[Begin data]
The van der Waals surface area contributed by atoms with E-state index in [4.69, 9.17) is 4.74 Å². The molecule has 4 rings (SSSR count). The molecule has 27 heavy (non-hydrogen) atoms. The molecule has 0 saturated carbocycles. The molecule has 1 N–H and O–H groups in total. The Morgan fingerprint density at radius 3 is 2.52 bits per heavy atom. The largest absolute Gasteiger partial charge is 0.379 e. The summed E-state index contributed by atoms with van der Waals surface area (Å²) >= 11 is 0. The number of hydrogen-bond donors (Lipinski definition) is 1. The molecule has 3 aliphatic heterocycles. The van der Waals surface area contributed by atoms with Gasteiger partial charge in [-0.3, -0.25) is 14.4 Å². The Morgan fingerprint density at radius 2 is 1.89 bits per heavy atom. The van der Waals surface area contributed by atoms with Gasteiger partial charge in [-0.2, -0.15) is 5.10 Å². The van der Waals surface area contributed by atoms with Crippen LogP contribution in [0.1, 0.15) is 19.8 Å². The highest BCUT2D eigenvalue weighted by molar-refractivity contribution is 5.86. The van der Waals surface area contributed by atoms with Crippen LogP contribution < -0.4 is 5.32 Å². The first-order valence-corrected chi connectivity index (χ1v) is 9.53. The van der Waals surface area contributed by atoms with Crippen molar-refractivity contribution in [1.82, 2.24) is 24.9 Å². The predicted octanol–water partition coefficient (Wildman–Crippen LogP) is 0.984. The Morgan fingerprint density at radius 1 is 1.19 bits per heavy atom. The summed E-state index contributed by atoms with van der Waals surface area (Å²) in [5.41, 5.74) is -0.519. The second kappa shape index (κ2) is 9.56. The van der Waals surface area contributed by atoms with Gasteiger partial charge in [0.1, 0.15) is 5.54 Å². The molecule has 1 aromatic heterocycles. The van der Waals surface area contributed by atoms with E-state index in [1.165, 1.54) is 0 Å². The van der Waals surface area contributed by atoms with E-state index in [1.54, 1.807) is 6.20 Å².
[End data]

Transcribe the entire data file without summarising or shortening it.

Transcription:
The van der Waals surface area contributed by atoms with E-state index in [4.69, 9.17) is 4.74 Å². The molecule has 4 rings (SSSR count). The molecule has 27 heavy (non-hydrogen) atoms. The molecule has 0 saturated carbocycles. The molecule has 1 N–H and O–H groups in total. The Morgan fingerprint density at radius 3 is 2.52 bits per heavy atom. The largest absolute Gasteiger partial charge is 0.379 e. The summed E-state index contributed by atoms with van der Waals surface area (Å²) >= 11 is 0. The number of hydrogen-bond donors (Lipinski definition) is 1. The molecule has 3 aliphatic heterocycles. The van der Waals surface area contributed by atoms with Gasteiger partial charge in [-0.3, -0.25) is 14.4 Å². The Morgan fingerprint density at radius 2 is 1.89 bits per heavy atom. The van der Waals surface area contributed by atoms with Gasteiger partial charge in [-0.2, -0.15) is 5.10 Å². The van der Waals surface area contributed by atoms with Crippen LogP contribution in [0.1, 0.15) is 19.8 Å². The highest BCUT2D eigenvalue weighted by molar-refractivity contribution is 5.86. The van der Waals surface area contributed by atoms with Crippen LogP contribution < -0.4 is 5.32 Å². The first-order valence-corrected chi connectivity index (χ1v) is 9.53. The van der Waals surface area contributed by atoms with Crippen molar-refractivity contribution in [1.82, 2.24) is 24.9 Å². The predicted octanol–water partition coefficient (Wildman–Crippen LogP) is 0.984. The Morgan fingerprint density at radius 1 is 1.19 bits per heavy atom. The summed E-state index contributed by atoms with van der Waals surface area (Å²) in [5.41, 5.74) is -0.519. The second kappa shape index (κ2) is 9.56. The van der Waals surface area contributed by atoms with Gasteiger partial charge in [0.1, 0.15) is 5.54 Å². The molecule has 1 aromatic heterocycles. The van der Waals surface area contributed by atoms with E-state index in [1.165, 1.54) is 0 Å². The van der Waals surface area contributed by atoms with E-state index in [1.54, 1.807) is 6.20 Å².